Think of it as a Consumer Reports or Car Fax for agriculture.
In March we told you about NutrientStar, a new product assessment program developed by the Environmental Defense Fund (EDF) that evaluates the performance of commercially available nutrient management tools. With the growing season now in full swing, we thought it would be a good time to give you an update on this program, which had its official launch in March at the Commodity Classic tradeshow in New Orleans, LA.
As we reported earlier, the NutrientStar review program was developed to provide farmers, agronomy advisors, commodity buyers, food companies and consumers with reliable information about tools that are marketed as being able to improve nutrient management. EDF says it is the first review program to do this.
Fertilizer management products under review through NutrientStar include nitrogen stabilizers such as Dow AgroSciences' Instinct II and N Serve; biologics such Verdesian's NutriSphere N; controlled-release fertilizers such as Agrium's ESN; decision support tools, such as Pioneer's Encirca and Climate Corp's Fieldview; and optical sensor technologies such as OptRx and Greenseeker. Click here for a full list of products.
“Since the launch of NutrientStar we have added the report on N-Serve and Instinct II,” says John McGuire with EDF. “We are working a few infrastructure projects that should increase our capacity and look forward to getting more data to the site faster in the future.”
You can read about the results for N-Serve and Instinct II, both nitrogen stabilizers, here.
You can see the results from Adapt-N, a crop modeling software program used to estimate required nitrogen rates, here.
McGuire says there has been a lot of interest in the program and it is growing as a result. “We are in dialog with several product and tool companies and have new submissions coming in regularly,” McGuire says. “Our Field Trial Network has about 65 trials planned for this season. We have had several industry personnel and farmers that have signed up at the website to receive program updates and news. All in all, I think we are off to a great start and are poised to grow.”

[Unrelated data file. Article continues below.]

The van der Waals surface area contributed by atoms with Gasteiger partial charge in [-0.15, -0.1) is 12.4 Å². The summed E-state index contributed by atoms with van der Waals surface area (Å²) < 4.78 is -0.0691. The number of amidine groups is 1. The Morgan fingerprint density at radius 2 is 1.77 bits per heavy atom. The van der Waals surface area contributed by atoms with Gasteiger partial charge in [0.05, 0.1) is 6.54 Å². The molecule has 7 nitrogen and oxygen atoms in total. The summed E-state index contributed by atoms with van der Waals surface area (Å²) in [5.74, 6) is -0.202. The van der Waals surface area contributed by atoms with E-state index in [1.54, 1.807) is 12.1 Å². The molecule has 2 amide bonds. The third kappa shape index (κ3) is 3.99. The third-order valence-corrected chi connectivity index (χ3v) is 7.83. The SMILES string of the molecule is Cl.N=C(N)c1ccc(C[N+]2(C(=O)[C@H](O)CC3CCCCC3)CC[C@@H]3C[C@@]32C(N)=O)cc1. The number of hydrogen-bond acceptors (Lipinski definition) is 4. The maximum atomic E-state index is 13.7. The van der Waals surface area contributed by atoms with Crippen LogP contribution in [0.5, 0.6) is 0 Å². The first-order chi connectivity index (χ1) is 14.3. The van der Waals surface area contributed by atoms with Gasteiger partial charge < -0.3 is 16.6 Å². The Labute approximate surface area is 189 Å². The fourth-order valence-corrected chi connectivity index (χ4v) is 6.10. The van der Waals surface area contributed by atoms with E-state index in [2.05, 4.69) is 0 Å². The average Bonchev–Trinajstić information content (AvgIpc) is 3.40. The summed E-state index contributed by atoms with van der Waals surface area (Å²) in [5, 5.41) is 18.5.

Having this product performance data is increasingly important for farmers as they seek to manage nutrients, protect soil and water resources on their farms, and address growing public concern over nutrient leaching from farms. Typically, less than 40% of nutrients are taken up by crops each year, and agricultural runoff contributes to air and water pollution and wasted money for farmers who spend approximately half of their input costs on fertilizer.
Assessments are done by an independent review panel composed of soil and agronomy scientists, many of whom we have interviewed in the past for stories. Among them are James Schepers and Kenneth Cassman from the University of Nebraska, Jerry Hatfield with the USDA/ARS, and Peter Kyveryga with the Iowa Soybean Association. The panel conducts assessments of all the tools on the market, looking at on-farm field trials, to determine how a tool works on the ground, in different regions, and on different soil types.
EDF says the panel reviews all tools the same way, based on established criteria and their ability to improve nutrient use efficiency as shown in production-scale field trials, defined as unit of yield over unit of applied nutrient. The results show yield impacts from use of a tool and as well as key characteristics such as cost/benefit, ease of use, and required data inputs.
The program is free for growers. Visit www.nutrientstar.org for a full list of tools under review and the newly added performance data.